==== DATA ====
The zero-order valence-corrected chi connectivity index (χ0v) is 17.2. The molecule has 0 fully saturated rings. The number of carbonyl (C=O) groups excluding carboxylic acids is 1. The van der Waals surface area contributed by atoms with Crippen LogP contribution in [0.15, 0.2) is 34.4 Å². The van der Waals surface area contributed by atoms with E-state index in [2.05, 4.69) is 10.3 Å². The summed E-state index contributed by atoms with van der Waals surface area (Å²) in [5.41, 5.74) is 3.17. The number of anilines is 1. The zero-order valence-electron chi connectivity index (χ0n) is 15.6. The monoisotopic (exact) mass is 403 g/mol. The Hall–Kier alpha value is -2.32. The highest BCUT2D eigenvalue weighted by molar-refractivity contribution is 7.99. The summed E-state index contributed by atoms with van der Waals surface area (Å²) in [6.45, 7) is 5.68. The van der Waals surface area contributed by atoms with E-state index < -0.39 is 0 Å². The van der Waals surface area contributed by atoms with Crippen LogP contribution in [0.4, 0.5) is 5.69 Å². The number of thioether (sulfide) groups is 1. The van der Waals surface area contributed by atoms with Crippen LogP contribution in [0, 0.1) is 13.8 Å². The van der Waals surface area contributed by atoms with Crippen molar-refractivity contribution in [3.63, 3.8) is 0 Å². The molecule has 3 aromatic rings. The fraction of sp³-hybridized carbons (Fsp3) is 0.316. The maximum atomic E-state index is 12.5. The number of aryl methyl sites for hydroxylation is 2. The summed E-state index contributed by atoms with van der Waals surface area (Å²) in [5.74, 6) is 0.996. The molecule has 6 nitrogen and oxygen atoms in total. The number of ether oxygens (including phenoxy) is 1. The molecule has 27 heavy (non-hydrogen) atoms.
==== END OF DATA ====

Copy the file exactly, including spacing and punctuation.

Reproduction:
The zero-order valence-corrected chi connectivity index (χ0v) is 17.2. The molecule has 0 fully saturated rings. The number of carbonyl (C=O) groups excluding carboxylic acids is 1. The van der Waals surface area contributed by atoms with Crippen LogP contribution in [0.15, 0.2) is 34.4 Å². The van der Waals surface area contributed by atoms with E-state index in [2.05, 4.69) is 10.3 Å². The summed E-state index contributed by atoms with van der Waals surface area (Å²) in [5.41, 5.74) is 3.17. The number of anilines is 1. The zero-order valence-electron chi connectivity index (χ0n) is 15.6. The monoisotopic (exact) mass is 403 g/mol. The Hall–Kier alpha value is -2.32. The highest BCUT2D eigenvalue weighted by molar-refractivity contribution is 7.99. The summed E-state index contributed by atoms with van der Waals surface area (Å²) in [6.45, 7) is 5.68. The van der Waals surface area contributed by atoms with E-state index < -0.39 is 0 Å². The van der Waals surface area contributed by atoms with Crippen LogP contribution in [0.4, 0.5) is 5.69 Å². The number of thioether (sulfide) groups is 1. The van der Waals surface area contributed by atoms with Crippen LogP contribution in [0, 0.1) is 13.8 Å². The van der Waals surface area contributed by atoms with Crippen molar-refractivity contribution in [3.63, 3.8) is 0 Å². The molecule has 3 aromatic rings. The fraction of sp³-hybridized carbons (Fsp3) is 0.316. The maximum atomic E-state index is 12.5. The number of aryl methyl sites for hydroxylation is 2. The summed E-state index contributed by atoms with van der Waals surface area (Å²) in [5.74, 6) is 0.996. The molecule has 6 nitrogen and oxygen atoms in total. The number of ether oxygens (including phenoxy) is 1. The molecule has 27 heavy (non-hydrogen) atoms.